Ready or not, here they come
SO, the start of summer term, but not the flowering of any new optimism. What is thriving, the closer O-day gets, is the feeling that our few weaknesses could rise up and devour the school.
Before Easter the big boss (the registered inspector) set the date for the pre-inspection visit, during which he will interview the head, staff, and parents and hold a meeting for governors.
As our merry band features only two souls not otherwise
connected with the school, we're unsure if those who wear two or more hats are expected to attend each audience. Pity our poor teachergovernorparent who at the time of the pre-visit visit will be marking key stage 1 tests.
It's down to us governors to organise the parents' meeting and distribute the questionnaire, maybe the most important role we will play in the whole process, as the answers will form the inspectors' preconceived ideas.
We have to make sure enough parents gather on the day to give the impression that we are a strong community, but not so many that they look deserate to air grievances. We also have to invert the laws of nature and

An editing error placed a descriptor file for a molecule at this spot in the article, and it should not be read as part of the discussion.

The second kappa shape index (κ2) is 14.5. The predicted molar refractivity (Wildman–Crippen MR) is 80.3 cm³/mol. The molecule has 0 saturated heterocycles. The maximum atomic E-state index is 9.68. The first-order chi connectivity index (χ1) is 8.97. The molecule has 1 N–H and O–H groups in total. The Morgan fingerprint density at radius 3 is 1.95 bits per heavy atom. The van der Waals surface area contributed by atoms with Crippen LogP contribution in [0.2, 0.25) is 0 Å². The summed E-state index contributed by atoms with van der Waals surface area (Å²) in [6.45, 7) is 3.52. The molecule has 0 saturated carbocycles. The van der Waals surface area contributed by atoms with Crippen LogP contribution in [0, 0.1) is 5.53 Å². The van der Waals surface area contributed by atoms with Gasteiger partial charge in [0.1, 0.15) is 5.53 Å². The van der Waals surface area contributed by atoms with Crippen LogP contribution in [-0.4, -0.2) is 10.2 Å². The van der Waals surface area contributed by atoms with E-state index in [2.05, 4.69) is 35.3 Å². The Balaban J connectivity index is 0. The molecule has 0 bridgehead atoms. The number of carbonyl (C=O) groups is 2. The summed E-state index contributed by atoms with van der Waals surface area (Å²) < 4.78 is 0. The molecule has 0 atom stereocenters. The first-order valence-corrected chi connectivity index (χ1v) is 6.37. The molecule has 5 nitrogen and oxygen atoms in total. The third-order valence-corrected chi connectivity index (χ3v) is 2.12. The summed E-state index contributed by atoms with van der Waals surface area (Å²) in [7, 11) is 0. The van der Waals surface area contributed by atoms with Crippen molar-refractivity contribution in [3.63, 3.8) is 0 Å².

persuade enough reasonably
content parents to fill in the questionnaire, so their views balance those of the minority malcontents.
Unfortunately, over the past few weeks that other role of governors - the "critical friend" - has been thrust into the limelight. I can only guess what effect Mr Woodhead's recent incarnation as obituary writer has had in the staffroom, but his refusal to accept that OFSTED inspectors hold any blame for the suicides of Pamela Relf and others, must have raised hackles.
It now appears that inspections are not a matter of life and death, but far more important. With such attitudes at large, is it any wonder that teachers cave in under the pressures, knowing that some horrible fate, if not the final tragedy, lies just around the corner? Maybe governors should, at such times, drop the "critical" part of the label and just go with "friend"? There are enough critics out there to satisfy even Mr Woodhead.
Brenda Roe is a governor and parent at an inner London primary school